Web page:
When a POW died in the camp, the Americans would
nail together a coffin and put the body in
it. The box was put on a cart. The
POWs would take the cart and pile wood on
it. The cart was taken into Niigata and
the body was cremated. The ashes were put
into a small box, with the man's POW number on
it, and returned to the camp.
Jack recalled that one day the guards were gone. The POWs painted Niigata #5-B on the roof of a building. American planes came over and returned to their carrier. Soon, B-29s appeared over the camp and dropped the POWs food, clothing, shoes, and medicine. They learned that American troops were in Tokyo, so 300 of the POWs walked to the train station and rode a train there. Once there, American nurses had them take off their new clothes and throw them away. The former POWs were sprayed with D.D.T. to kill the lice, they took showers, and were issued new clothes. The real sick men were taken to a hospital ship. Jack and the other POWs were flown to Manila. Ironically, the planes landed on a runway that Jack helped to build when he was a POW.
The POWs remained at Nichols Field for ten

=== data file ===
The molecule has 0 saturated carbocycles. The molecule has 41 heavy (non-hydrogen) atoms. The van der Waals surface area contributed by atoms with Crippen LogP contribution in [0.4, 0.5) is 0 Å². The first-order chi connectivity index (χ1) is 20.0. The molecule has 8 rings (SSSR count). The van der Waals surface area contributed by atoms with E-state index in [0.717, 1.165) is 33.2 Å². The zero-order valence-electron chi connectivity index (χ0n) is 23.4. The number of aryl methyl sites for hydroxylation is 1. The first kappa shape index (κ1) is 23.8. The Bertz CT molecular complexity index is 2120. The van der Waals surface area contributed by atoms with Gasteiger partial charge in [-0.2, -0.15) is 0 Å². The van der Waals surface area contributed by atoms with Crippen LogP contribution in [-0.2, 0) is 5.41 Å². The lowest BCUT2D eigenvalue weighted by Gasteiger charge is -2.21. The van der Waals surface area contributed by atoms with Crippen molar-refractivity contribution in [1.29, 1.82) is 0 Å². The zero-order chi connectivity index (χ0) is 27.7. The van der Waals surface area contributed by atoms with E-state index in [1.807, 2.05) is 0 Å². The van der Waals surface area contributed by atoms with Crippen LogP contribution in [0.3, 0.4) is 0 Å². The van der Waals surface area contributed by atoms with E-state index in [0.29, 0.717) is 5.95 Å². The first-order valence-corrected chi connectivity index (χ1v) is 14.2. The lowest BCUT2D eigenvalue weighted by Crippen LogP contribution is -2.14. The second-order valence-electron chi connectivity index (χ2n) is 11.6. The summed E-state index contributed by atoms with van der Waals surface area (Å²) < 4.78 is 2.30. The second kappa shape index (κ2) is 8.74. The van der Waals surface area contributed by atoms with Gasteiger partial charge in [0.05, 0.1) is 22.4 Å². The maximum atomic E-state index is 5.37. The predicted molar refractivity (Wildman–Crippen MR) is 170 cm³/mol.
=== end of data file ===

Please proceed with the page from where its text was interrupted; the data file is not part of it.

days. During that time, Americans came to
the camp and asked the former POWs if they could
give them the names of any Japanese who had
beaten, abused, or killed POWs. Jack
stated he had never bothered to learn the guards
real names and could only give nicknames.
Other men were able to give names and some of
the former guard received prison sentences of 10
to 25 years. Still others were sentenced to
Jack married and lived in Harrodsburg for the
rest of his life. One of the lasting
effects of his time as a POW was that he would
have to wear leg braces for the rest of his
life. This injury also prevented him from
holding down a job. Another effect of his
time in the Army was Jack lost the vision in his
The photo at the top of the page was taken while Jack was a POW in Japan. Maurice E. Wilson passed away on May 2, 1985.